Across Ages is being replicated at 42 sites in 21 states, both in schools and in afterschool sites such as community centers. According to a cross-site study by the federal Center for Substance Abuse Prevention (CSAP), follow-up data demonstrate continuous long-lasting effects. CIL staff have developed manuals, handbooks, and videos addressing key aspects of implementing the program, including specific challenges in replication.

Across Ages is a model program of CSAP, which makes funds available for programs through state incentive grants. Funds for replication are also available through the Communities That Care juvenile delinquency prevention program, the U.S. Department of Education's Safe and Drug Free Schools Program, and various state and local initiatives.

Consultation on replicating Across Ages is available through the collaborative efforts of R2P and CIL. For more information about Across Ages, visit the CIL website at, or e-mail

Vista Del Mar Health and Wellness Project

Vista Del Mar provides mental and behavioral health services to children and families in the Los Angeles area. In 1999, the California Wellness Foundation provided funds to introduce a health and wellness component into Vista Del Mar's transitional living program.

The new component focuses on nutrition, exercise, confidence building, emotional wellness, and lifeskills and is open to all of the approximately 120 youth in the agency's residential treatment centers, as well as the 25 or so youth in day treatment who attend school on campus. Youth volunteer to participate in the program. All youth age 14 and older, presently about 80 youngsters, are enrolled in the lifeskills and independent living curriculum.

The target population is youth referred to Vista Del Mar by the Los Angeles County Departments of Mental Health, Probation, and Child and Family Services. These youth are unable to function in other therapeutic settings or foster care. Many have had multiple foster care placements or placements in psychiatric facilities because of depression or conduct, bipolar, or schizo-affective disorders.

The health and wellness component has three goals:
  • provide youth with the information needed to become happy, productive adults;
  • prepare them for employment and transitional living; and
  • provide them with counseling that specifically addresses their needs as they transition from residential care into the community.
The Health and Wellness Project is delivered through a series of classes that include experiential learning exercises. Components are coordinated so instructors can reinforce content in other classes as they teach in their own subjects.

As they transition to independence, alumni may apply for a scholarship program that offers financial assistance for education or training. The agency also maintains a four-bed transitional living house off campus for those youth who have no families or other resources to assist with their move to independence.


Vista Del Mar has collected data for the first two years (1999-2001) of the health and wellness component. Because the average stay in residential treatment is one year, the data largely represent two groups in the program. Pretest data were available for 84 participants; because of turnover in residents, posttest data were available for only 54 participants. This translates into a completion rate of about 60%. More than half the youths were male; ages ranged from 12 to 19.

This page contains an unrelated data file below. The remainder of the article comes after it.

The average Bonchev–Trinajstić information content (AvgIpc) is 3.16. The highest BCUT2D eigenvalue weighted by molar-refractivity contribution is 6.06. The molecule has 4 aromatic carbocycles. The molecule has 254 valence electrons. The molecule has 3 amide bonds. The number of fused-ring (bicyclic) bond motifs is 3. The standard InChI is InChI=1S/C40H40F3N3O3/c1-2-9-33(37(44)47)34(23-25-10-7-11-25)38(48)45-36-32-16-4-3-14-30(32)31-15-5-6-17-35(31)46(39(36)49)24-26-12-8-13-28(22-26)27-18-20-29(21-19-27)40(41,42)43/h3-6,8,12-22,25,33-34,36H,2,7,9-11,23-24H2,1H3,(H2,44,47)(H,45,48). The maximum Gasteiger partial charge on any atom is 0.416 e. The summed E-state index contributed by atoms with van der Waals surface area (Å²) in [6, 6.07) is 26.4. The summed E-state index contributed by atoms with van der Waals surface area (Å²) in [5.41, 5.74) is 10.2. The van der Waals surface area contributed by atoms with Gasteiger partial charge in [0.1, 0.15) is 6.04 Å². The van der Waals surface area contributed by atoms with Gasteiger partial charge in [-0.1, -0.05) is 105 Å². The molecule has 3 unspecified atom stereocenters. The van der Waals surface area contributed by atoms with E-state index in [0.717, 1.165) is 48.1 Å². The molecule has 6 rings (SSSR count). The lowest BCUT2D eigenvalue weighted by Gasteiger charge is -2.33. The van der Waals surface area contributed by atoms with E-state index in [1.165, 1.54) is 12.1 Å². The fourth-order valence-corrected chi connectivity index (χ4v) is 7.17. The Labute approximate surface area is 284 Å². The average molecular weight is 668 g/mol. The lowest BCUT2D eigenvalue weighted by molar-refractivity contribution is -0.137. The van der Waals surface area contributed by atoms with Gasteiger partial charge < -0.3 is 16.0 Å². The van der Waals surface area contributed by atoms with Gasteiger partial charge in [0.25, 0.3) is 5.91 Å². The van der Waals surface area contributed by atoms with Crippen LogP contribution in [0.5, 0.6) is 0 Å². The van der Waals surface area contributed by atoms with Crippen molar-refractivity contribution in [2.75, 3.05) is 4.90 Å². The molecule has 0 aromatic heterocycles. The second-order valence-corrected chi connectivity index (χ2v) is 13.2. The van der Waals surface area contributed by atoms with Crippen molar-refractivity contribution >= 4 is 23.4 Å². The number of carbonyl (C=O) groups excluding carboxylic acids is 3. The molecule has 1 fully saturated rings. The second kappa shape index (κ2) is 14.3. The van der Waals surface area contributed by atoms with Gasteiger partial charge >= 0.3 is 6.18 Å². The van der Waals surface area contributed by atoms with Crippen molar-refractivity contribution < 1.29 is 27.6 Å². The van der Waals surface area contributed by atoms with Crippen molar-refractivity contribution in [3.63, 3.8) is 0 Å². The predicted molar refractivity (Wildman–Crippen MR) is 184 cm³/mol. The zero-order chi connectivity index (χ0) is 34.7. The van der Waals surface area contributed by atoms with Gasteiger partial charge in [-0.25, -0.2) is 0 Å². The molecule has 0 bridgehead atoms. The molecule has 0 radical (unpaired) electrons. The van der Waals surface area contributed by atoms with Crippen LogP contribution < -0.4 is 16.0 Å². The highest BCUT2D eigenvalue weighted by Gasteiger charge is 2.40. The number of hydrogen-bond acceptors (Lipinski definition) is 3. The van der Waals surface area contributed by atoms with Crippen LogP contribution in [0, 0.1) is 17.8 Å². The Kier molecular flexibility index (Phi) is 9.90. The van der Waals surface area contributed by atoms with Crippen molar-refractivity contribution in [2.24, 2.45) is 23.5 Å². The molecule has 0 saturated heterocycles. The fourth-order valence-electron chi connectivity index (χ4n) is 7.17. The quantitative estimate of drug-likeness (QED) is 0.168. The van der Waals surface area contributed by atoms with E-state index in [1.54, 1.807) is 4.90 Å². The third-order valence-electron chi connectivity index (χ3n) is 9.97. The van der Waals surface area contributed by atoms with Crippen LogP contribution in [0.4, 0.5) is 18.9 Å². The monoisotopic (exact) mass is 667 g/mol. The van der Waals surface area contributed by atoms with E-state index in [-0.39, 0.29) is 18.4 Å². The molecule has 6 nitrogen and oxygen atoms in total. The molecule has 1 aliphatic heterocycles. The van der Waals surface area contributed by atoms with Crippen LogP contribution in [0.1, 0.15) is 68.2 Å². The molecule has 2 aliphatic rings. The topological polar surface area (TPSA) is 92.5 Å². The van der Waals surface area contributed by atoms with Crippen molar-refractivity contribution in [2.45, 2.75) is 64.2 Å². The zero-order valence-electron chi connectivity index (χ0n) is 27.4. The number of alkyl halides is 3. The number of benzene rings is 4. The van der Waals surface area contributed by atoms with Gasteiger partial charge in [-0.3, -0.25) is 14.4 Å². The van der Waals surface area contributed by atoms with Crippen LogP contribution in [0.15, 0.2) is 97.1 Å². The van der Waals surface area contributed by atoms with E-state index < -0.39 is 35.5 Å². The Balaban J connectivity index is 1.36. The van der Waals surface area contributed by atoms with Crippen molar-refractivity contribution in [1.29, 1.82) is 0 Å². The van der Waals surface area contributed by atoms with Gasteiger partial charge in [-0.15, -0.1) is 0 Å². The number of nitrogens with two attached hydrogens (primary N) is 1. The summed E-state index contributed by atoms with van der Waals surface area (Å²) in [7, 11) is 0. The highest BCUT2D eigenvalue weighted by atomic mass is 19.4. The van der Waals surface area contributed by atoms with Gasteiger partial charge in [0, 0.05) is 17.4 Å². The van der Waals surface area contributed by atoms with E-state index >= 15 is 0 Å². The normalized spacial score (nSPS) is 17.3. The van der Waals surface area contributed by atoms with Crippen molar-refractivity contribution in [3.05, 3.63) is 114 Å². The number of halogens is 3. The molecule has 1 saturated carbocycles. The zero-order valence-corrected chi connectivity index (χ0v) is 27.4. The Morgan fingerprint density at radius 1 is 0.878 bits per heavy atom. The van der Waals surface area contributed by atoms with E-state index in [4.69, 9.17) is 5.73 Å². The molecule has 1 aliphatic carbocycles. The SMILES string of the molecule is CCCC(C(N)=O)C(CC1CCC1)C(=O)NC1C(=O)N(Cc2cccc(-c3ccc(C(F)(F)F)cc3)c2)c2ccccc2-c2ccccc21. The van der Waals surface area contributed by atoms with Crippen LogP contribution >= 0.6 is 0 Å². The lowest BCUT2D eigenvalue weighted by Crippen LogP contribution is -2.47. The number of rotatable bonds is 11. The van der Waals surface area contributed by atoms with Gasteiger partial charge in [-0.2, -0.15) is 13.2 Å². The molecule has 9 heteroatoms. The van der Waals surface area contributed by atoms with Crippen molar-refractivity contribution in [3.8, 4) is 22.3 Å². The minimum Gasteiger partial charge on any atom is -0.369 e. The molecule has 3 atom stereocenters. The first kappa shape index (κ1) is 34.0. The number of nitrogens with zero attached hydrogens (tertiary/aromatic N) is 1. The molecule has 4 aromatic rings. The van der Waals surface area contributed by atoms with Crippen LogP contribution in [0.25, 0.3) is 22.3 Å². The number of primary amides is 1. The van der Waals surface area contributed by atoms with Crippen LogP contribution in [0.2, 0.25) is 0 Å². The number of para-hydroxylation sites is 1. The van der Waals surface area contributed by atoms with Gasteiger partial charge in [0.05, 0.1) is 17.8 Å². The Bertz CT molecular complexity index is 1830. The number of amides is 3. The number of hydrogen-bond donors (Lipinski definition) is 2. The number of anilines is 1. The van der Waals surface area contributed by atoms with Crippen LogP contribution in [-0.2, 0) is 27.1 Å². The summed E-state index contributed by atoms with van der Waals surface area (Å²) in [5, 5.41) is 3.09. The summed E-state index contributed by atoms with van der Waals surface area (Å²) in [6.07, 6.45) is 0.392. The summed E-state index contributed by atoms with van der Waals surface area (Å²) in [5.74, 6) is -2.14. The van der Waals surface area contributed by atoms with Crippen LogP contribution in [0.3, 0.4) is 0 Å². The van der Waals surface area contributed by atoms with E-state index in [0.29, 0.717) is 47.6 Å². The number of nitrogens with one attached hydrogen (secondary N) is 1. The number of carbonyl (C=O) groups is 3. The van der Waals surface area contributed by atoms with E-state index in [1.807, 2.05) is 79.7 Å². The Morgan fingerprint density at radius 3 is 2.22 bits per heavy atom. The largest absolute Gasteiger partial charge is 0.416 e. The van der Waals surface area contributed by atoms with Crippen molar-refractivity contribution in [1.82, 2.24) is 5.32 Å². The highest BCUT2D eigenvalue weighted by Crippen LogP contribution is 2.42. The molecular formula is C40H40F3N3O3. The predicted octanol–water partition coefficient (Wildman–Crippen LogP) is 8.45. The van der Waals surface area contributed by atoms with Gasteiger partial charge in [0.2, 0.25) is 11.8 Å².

The youth improved significantly in 10 areas:
  • money management and consumer awareness;
  • health and food management;
  • personal appearance and hygiene;
  • housing and housekeeping;
  • transportation and community resources;
  • educational planning;
  • job seeking and job maintenance;
  • emergency and safety (for example, knowledge of first aid, CPR, and emergency numbers);
  • interpersonal skills; and
  • legal issues (such as understanding the rights of minors versus adults, registering to vote, contracts, credit cards, taxes, and rights if arrested).
Because of the importance of specific life skills, youth who do not improve significantly in money management, housing, and job skills receive additional support as they transition out of Vista Del Mar.

Vista Del Mar also administered the Child & Adolescent Functional Assessment Scale (CAFAS), a nationally recognized standardized test, at intake and discharge. Youth participating in the Health and Wellness Project showed marked improvement on the CAFAS outcome measures of behavior toward others, mood/self-harm, substance abuse, and thinking.

Although the original grant has ended, Vista Del Mar continues to administer the pretest and CAFAS at intake, and attempts to contact alumni for follow-up assessments six months and one year after students complete the program. The agency plans to use the additional data to further its research and demonstrate the continued success of its transitional living program and the Health and Wellness Project.

More information about Vista Del Mar is available online at, or e-mail

 Back to Top   Printer-friendly Page Printer-friendly Page   Contact Us Contact Us




About Us | Special Initiatives | Advocacy | Membership | News & Media Center | Practice Areas | Support CWLA
Research/Data | Publications | Webstore | Conferences/Training | Culture/Diversity | Consultation/Training

All Content and Images Copyright Child Welfare League of America. All Rights Reserved.
See also Legal Information, Privacy Policy, Browser Compatibility Statement

CWLA is committed to providing equal employment opportunities and access for all individuals.
No employee, applicant for employment, or member of the public shall be discriminated against
on the basis of race, color, religion, sex, age, national origin, disability, sexual orientation, or
any other personal characteristic protected by federal, state, or local law.